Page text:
Therefore the Church gives thanks for each and every woman: for mothers, for sisters, for wives; for women consecrated to God in virginity; for women dedicated to the many human beings who await the gratuitous love of another person; for women who watch over the human persons in the family, which is the fundamental sign of the human community; for women who work professionally, and who at times are burdened by a great social responsibility; for "perfect" women and for "weak" women - for all women as they have come forth from the heart of God in all the beauty and richness of their femininity; as they have been embraced by his eternal love; as, together with men, they are pilgrims on this earth, which is the temporal "homeland" of all people and is transformed sometimes into a "valley of tears"; as they assume, together with men, a common responsibility for the destiny of humanity according to daily necessities and according to that definitive destiny which the human family has in God himself, in the bosom of the ineffable Trinity.
I would hardly call this discrimination or patriarchy. Just because the Church points to fundamental differences and therefore characteristic role discrepancies between men and women does not mean that She considers women as lesser. There is surely a difference between inequality and complementarity, a difference that much of the media seems to overlook.
The critical role of men in society and culture is also largely ignored amid debate over women’s roles in the Church. Unfortunately, the feminist movement has effected an environment in which any emphasis of our need for masculine virtue is perceived as an exclusion of feminine virtue, rather than a complement to it. This mentality is gravely dangerous, and the Church has fallen prey to it.
Thus when considering an issue like whether or not girls should be altar servers, we must look at the matter in the context of our culture’s current state, rather than simply one priest’s decision. We are suffering now from a terrible cultural crisis in terms of how we view the roles of men and women; the distinction between the two is fading in the popular eye, and is perhaps almost invisible. The Church, in turn, is facing that same crisis.
Cultural dynamics, including loss of home life, bad catechesis, the feminist movement, and the eruption of widespread pornography consumption, have ushered in the cessation of celebrating male virtue. The importance of men being made in the Holy Trinity’s image, or the value of selflessness for the sake of a woman and family, or the inseparable connection between human sexuality and a lifelong commitment between a man and woman, have all been lost, and this loss is affecting the Church in a devastating way. Men have been “grievously wounded” by it, as Cardinal Burke stated in a January 5 interview. He continued:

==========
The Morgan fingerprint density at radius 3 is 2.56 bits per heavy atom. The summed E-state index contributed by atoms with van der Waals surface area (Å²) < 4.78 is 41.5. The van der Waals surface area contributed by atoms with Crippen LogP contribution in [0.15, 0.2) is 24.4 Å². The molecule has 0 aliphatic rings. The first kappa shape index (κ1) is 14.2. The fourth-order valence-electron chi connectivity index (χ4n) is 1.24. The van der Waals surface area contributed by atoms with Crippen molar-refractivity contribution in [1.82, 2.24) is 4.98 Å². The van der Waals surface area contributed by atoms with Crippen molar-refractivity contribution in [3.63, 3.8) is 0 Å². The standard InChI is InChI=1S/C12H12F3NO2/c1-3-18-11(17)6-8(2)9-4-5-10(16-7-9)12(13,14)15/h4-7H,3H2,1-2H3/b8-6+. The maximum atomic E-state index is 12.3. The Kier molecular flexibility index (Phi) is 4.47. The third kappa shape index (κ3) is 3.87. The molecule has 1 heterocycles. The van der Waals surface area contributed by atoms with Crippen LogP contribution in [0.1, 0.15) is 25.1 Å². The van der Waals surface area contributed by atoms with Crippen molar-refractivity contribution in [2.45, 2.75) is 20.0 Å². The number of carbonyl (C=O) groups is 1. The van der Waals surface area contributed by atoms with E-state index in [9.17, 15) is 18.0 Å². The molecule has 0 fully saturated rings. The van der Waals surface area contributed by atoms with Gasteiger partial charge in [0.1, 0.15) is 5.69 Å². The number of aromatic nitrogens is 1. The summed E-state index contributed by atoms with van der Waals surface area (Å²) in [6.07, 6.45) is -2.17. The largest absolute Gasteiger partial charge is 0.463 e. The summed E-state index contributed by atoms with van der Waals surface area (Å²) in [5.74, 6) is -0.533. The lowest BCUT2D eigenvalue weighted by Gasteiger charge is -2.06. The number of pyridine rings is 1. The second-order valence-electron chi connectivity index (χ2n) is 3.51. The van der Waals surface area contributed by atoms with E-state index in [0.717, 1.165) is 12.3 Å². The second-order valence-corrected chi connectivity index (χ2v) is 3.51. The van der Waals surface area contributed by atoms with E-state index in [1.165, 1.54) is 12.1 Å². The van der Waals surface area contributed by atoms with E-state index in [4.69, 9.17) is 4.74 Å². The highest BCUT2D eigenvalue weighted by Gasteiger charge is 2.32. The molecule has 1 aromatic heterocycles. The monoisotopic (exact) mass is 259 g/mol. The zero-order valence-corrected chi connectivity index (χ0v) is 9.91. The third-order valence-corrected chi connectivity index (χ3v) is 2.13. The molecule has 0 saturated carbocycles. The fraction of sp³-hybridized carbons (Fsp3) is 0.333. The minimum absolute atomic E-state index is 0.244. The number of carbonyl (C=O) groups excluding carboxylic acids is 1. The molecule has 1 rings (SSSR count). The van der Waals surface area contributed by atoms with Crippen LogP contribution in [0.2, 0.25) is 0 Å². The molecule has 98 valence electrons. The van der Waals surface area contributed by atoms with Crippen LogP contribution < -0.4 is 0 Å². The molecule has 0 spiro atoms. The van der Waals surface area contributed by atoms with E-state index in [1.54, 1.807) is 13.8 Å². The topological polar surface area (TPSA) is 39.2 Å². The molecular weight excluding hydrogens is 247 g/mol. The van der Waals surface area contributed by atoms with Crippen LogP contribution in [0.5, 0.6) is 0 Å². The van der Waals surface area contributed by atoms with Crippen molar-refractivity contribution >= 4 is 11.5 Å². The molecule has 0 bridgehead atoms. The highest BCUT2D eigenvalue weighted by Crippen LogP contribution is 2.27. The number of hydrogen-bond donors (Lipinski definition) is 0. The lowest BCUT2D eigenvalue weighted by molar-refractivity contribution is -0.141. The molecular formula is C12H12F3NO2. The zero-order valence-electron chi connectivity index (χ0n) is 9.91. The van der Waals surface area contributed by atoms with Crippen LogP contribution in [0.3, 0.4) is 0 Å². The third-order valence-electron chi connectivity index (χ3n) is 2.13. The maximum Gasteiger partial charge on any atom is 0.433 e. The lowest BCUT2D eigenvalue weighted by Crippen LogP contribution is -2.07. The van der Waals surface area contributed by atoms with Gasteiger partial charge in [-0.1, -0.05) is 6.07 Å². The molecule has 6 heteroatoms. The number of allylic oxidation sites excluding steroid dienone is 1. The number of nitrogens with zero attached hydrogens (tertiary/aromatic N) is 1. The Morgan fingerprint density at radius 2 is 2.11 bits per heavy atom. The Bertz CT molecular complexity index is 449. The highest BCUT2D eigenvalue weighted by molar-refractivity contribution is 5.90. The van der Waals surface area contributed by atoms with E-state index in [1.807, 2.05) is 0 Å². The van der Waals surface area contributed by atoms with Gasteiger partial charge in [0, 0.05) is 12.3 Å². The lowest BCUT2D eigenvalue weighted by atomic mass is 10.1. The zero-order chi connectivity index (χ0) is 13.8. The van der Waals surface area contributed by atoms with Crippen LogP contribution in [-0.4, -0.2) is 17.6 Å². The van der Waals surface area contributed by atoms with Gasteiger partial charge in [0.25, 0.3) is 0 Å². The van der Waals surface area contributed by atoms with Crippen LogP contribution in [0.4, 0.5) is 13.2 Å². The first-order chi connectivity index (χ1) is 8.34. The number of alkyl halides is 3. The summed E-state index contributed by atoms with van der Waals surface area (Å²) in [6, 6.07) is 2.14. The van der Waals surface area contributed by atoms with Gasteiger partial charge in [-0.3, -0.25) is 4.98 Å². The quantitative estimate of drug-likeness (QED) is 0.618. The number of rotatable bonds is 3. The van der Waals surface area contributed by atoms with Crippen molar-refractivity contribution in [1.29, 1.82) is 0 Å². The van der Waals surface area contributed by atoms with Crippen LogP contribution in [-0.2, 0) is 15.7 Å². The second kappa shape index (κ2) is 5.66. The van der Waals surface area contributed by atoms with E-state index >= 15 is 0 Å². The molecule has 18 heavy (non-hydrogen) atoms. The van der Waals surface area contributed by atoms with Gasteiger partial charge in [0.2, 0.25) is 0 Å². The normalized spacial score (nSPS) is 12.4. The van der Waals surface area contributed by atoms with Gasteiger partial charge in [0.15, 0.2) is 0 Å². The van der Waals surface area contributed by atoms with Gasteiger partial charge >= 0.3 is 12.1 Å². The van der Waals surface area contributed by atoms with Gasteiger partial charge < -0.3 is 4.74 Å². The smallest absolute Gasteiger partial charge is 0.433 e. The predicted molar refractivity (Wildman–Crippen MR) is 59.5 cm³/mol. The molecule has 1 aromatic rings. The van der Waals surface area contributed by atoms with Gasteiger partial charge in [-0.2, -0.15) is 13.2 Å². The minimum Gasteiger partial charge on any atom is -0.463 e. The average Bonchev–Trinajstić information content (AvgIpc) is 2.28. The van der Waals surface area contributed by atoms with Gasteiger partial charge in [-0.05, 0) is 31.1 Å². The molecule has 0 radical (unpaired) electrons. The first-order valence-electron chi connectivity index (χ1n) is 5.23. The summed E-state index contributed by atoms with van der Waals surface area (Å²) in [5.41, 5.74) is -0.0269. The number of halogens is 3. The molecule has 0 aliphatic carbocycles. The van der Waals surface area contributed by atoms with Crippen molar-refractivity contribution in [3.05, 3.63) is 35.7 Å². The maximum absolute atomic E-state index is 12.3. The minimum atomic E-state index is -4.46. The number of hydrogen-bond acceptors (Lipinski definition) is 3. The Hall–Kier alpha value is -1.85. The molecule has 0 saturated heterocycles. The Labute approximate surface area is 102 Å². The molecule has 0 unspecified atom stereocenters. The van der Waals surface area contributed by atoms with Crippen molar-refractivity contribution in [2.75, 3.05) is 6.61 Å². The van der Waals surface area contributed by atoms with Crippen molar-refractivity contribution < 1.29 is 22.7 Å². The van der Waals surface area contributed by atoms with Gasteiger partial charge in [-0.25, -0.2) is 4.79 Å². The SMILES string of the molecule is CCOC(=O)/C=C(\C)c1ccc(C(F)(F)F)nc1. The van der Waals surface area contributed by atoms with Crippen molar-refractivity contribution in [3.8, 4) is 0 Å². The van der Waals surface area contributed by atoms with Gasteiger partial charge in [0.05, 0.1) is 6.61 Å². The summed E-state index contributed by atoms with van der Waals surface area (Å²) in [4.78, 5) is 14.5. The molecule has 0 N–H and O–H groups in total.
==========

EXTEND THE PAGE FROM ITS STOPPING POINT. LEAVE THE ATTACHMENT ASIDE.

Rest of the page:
The goodness and importance of men became very obscured, and for all practical purposes, were not emphasized at all. This is despite the fact that it was a long tradition in the Church, especially through the devotion of St. Joseph, to stress the manly character of the man who sacrifices his life for the sake of the home, who prepares with chivalry to defend his wife and his children and who works to provide the livelihood for the family. So much of this tradition of heralding the heroic nature of manhood has been lost in the Church today.
The priesthood is inherently a masculine vocation because Christ is the exemplar for priesthood. The relationship between Christ and His Church is essentially the relationship between a bridegroom and his bride, male and female. It is right for men to seek to imitate Christ, the most perfect paradigm of the masculine role. If masculinity is no longer valuable, why embrace the priestly vocation, which is an imitation of Christ as the High Priest? If no one around you values the masculine virtues, why choose something so intrinsically male?
And so we may return to Fr. Illo’s decision. Viewed by the modern eye, it appears archaic, discriminatory, and uncharitable toward women. But viewed in light of the Church’s rich tradition of the male priesthood and the inherent dignity and complementarity of both male and female, he is exercising a prudential judgment that is clearly keeping the Wisdom of the Church in mind. Instead of viewing him with a primarily critical eye, I invite my readers to consider his decision in light of the under-tapped potential of altar serving for male discernment and the complementarity that the Church holds to exist between man and woman.